David Chase:

I got a still camera because I wanted to get into photography, because I was wanting to become a D/P or… And I started taking pictures of shots on the screen. Of Kubrick movies. And I don’t know what I did. I just would just take a picture of it and put them on my wall, of black and white movies. And what, uh-

David Chase: 

And put them on my wall, a black and white movies. 8 1/2 was one of them. Um, I was starting to just get into it that way. I became fascinated, like with music and rock ‘n’ roll, half the thing is about the technology, right? The guitar itself, the drums itself, what kind you have, what size cymbals, da-da-da. You know, I think that’s a boy thing, and so there was so much technology with movies that, you know, it fascinated me.

David Chase:

Then my sophmore year, I went to see Cul de Sac. A movie about gangsters, which already had interested me, invading this house on the coast of England, places I had never seen and couldn’t believe that whole thing about the tides coming in. And I walked out of there and I thought, it was the first time I thought, “God, somebody made that. It wasn’t made by a factory out in Hollywood like a car is made in Detroit. Somebody made that movie, Roman Polanski. Huh. I wonder if I could do that?” And that’s when I really caught on and, and I sort of started to move away from music and into that.

Kary Antholis: 

Um, you speak, you, you spoke about the fear that your mother kind of inculcated into you as a boy and also some of the mysticism and craziness that you experienced at these family gatherings. And it’s interesting to hear you talk a bit about how your fascination with movies had to do with their ability to tap into some of those fears and ideas that you experienced-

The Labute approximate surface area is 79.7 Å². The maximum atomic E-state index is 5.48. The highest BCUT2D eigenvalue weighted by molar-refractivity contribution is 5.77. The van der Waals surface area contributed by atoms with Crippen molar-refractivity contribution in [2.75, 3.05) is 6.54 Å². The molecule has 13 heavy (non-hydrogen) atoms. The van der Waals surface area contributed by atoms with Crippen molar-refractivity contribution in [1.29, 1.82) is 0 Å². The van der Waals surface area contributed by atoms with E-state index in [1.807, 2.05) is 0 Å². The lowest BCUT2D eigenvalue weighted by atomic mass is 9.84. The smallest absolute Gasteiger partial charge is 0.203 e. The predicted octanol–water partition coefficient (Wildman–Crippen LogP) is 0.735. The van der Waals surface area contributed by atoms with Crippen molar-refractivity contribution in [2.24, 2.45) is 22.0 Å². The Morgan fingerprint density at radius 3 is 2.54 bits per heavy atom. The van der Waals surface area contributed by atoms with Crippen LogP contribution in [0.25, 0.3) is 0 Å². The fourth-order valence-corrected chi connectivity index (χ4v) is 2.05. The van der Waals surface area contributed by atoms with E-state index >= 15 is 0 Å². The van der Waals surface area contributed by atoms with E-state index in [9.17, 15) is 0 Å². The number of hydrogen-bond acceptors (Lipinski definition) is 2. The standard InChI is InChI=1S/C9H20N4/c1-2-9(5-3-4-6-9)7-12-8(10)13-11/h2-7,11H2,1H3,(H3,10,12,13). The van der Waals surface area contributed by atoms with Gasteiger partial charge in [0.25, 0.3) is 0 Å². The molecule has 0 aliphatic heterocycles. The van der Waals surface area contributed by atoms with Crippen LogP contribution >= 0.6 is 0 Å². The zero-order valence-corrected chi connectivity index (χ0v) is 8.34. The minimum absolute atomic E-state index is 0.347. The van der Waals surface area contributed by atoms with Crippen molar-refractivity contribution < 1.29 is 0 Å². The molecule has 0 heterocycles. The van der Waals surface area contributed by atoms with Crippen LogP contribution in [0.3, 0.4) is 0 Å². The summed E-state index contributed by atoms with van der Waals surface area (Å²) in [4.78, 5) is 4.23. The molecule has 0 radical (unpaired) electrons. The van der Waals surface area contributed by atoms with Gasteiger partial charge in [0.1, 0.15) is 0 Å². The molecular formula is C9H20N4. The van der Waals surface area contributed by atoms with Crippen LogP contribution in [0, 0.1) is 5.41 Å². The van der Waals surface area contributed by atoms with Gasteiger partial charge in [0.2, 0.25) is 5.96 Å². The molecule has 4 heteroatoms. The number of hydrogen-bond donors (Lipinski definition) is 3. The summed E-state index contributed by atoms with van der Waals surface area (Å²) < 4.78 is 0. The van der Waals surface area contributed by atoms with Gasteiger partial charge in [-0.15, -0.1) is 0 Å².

David Chase: 

Yeah.

Kary Antholis:

When you were a kid, was crime and criminality part of the web of fear that your mother had?

David Chase: 

No. My parents would talk about people in, mostly in Italian, somebody they knew who was connected with, you know, somebody. The Boriardo family, they were called, ruled, Essex County. And they came from the same neighborhood as my mother, and that’s who The Sopranos is based on. But they would talk about the Boriardos. Like one time my, my aunt Mary went to a wedding celebration and there was a champagne fountain. Everybody was talking about that. And my mother, oof… I had one cousin, cousin Joe by marriage, who was connected, was a wise guy.

David Chase: 

But I didn’t know that then. But, my mother didn’t make me afraid of it, she just made me fascinated with it. And my father and I used to … the other thing that was big, was my father and I every Thursday night watched The Untouchables. And Robert Stack and The Untouchables themselves were not that interesting at all. The interesting people were the gangsters… Frankie Yale and Longie Zwillman, and my father knew all those — OF those people — and explained some stuff to me.